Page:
Professional Eater. Amateur Cook. Sydney Food Blog

The Cake Pops Experiment

The Cake Pops Experiment

Yesterday, I came across this website with simple step-by-step instructions on making cake pops.  I’d never considered making, eating or otherwise engaging with cake pops until then. They looked so cute and delicious and I made a mental note to keep them up my sleeve for a special occasion or Baking Day or something.

When I got home I saw the giant pile of failed cupcakes my sister made on the weekend that was about to go in the bin. (By failed I mean she put in four times the correct amount of sugar and had to quadruple the rest of the ingredients. As we all know, sometimes when you double – ahem, quadruple – a recipe it doesn’t always turn out. So whilst her cupcakes tasted delicious, they were, how do I say this politely… Well, um, UGLY.)

So I decided I’d kill two birds with one stone and save the cupcakes whilst trying my hand at making cake pops.

The recipe on the blog I found called for frosting. The purpose of frosting is to bind the cake together to form the balls. I didn’t have frosting, icing or even Nutella so we got creative and used some leftover butterscotch sauce from a sticky date pudding my mum made.

And let me tell you. It worked AMAZINGLY.

I crumbed the cupcakes (they were vanilla, by the way) and poured in probably a couple of tablespoons of butterscotch sauce which I’d warmed in the microwave to thin it out.  You really need to play this bit by touch – the mixture has to bind together and be able to be rolled into balls. If it’s not working, you need more glue. I.e. butterscotch sauce.

If you’re afraid of getting your hands dirty, you’d better just leave the kitchen. Now.

I popped them on some greaseproof paper and shoved them in the freezer while I ate dinner and watched some Masterchef.

The idea behind putting them in the freezer is to make them set so that when you dip them in melted chocolate, they don’t fall apart.

I didn’t have lollypop sticks (this was a last minute idea remember?) but I did find some of those bamboo fork things. They worked great.

I melted some milk and dark chocolate (in the microwave – these are quick, midweek, experimental cake pops people,  I don’t have time for Bain Maries and washing up!) then dipped the cake pops one by one into the chocolate. I got a bit fed up and started using a mini spatula to spread the mixture around the balls evenly.  The result was a less smooth, more rustic cake pop but it still looked great.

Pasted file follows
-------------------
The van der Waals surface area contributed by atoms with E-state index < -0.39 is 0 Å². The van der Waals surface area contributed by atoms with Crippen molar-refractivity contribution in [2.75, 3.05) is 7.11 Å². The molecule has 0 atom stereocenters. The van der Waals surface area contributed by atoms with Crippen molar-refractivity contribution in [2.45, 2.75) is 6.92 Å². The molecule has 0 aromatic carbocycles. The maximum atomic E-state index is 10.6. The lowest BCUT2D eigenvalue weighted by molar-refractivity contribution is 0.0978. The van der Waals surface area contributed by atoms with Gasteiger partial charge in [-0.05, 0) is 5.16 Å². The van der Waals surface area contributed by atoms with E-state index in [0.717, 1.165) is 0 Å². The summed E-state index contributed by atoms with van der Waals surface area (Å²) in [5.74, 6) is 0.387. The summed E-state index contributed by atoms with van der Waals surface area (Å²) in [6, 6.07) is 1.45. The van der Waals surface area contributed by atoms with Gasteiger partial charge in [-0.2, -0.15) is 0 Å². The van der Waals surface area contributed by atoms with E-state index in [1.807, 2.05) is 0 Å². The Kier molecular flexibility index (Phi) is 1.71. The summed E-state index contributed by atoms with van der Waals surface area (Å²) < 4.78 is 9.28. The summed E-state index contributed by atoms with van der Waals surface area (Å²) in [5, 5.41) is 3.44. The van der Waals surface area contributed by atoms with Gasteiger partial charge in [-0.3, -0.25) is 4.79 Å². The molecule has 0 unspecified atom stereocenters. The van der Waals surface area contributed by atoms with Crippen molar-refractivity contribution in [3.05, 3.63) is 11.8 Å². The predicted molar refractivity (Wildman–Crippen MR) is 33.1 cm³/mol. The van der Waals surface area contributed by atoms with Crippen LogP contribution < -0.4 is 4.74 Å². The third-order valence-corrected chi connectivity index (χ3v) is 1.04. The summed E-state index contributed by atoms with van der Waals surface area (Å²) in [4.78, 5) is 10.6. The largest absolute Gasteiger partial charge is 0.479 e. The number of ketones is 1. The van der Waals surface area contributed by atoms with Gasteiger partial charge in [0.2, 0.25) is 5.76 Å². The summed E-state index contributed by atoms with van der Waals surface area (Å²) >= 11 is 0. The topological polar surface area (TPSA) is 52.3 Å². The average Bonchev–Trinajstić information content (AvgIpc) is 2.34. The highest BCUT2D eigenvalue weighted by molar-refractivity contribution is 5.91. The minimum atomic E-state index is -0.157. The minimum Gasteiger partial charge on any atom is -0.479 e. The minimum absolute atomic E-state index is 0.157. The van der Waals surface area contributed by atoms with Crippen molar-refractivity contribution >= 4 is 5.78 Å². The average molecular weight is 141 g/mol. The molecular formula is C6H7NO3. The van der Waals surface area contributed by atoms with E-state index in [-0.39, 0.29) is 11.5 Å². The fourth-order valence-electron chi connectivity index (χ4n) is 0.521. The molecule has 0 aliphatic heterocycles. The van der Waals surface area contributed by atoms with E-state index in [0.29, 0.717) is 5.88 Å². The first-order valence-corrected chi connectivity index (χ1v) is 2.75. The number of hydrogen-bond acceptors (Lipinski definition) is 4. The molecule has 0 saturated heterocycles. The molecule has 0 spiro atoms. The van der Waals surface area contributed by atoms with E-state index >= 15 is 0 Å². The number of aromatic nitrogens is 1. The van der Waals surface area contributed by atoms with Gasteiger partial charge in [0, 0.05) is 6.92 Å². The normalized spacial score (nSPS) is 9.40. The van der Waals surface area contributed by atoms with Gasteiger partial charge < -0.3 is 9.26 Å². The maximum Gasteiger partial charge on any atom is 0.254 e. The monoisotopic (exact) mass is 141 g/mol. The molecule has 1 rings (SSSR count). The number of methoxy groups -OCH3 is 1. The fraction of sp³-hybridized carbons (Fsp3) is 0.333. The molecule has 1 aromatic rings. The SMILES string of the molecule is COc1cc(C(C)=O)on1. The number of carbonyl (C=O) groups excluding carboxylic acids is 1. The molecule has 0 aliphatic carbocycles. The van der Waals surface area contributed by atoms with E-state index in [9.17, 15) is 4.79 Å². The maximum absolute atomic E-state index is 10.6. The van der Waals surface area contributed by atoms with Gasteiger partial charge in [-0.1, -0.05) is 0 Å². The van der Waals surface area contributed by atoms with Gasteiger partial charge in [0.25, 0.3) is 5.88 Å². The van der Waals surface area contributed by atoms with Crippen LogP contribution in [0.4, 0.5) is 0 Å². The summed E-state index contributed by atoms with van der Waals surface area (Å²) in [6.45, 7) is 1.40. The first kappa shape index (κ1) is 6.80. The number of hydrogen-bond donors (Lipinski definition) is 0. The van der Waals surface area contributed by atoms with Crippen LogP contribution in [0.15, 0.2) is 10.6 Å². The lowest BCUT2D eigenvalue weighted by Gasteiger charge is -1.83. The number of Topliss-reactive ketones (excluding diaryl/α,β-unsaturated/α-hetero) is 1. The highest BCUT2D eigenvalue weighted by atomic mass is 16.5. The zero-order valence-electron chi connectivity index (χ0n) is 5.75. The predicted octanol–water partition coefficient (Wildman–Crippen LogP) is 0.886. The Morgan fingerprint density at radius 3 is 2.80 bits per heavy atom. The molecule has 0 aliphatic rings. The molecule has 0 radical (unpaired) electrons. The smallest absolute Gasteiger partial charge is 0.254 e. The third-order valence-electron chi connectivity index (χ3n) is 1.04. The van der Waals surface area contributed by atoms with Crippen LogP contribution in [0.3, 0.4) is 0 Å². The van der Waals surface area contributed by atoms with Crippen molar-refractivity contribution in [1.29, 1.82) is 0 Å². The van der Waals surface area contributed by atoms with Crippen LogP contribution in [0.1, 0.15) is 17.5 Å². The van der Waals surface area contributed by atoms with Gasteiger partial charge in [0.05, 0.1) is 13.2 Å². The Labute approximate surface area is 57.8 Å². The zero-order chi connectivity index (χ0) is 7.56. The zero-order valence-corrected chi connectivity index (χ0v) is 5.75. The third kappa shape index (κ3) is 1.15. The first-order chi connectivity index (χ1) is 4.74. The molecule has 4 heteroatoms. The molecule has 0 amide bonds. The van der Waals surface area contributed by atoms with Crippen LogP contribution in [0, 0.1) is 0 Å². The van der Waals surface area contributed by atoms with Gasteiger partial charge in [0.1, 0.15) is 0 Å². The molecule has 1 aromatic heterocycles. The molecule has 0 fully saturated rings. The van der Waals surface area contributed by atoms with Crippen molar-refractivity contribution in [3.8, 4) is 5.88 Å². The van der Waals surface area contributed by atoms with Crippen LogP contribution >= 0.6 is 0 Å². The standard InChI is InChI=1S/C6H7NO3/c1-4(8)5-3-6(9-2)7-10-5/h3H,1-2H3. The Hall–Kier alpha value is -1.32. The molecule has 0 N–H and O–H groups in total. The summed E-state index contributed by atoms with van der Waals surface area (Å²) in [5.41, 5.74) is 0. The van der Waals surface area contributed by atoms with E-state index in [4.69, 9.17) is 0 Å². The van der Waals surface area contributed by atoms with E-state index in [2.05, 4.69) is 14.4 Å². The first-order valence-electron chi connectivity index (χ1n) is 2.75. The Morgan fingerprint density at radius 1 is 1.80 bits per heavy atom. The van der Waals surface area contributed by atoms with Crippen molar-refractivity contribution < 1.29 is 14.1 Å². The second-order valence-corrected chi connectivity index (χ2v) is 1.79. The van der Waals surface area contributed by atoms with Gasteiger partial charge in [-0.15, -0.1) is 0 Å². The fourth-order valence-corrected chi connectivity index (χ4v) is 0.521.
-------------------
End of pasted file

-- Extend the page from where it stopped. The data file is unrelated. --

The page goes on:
I dipped the tops in chocolate sprinkles to finish them off and then left them in the fridge for the chocolate to harden.

Note: I added the chocolate sprinkles so they looked a bit pretty – nothing at all compared to cake pops like these or these – but  it ended up adding a textural element which I really enjoyed.

Another note: You’re supposed to place the sticks into polystyrene or something similar so that they are standing up to set. This means they’ll stay perfectly round. Unfortunately I didn’t have any of that either – or an appropriate substitute – so I had to lay my pops down and deal with them being slightly misshapen.

Overall, the cake pops were freaking DELICIOUS (says everyone who ate them – not just me). I couldn’t help but think it was like a child’s version of a rum ball and let me tell you, I’m okay with that.

So! Not the prettiest cake pops – but for a quick-midweek experiment they were certainly delicious! And they prove that you can get creative with cake pops and use ingredients other than frosting to bind your cake together. PLUS – we’ve discovered a great way to use up leftover and/or failed cake!

Would I make again? Definitely, but only when I have more time to create an attractive cake pop with much more finesse and attention to detail! (And when I have lollypop sticks and polystyrene to do it properly.)


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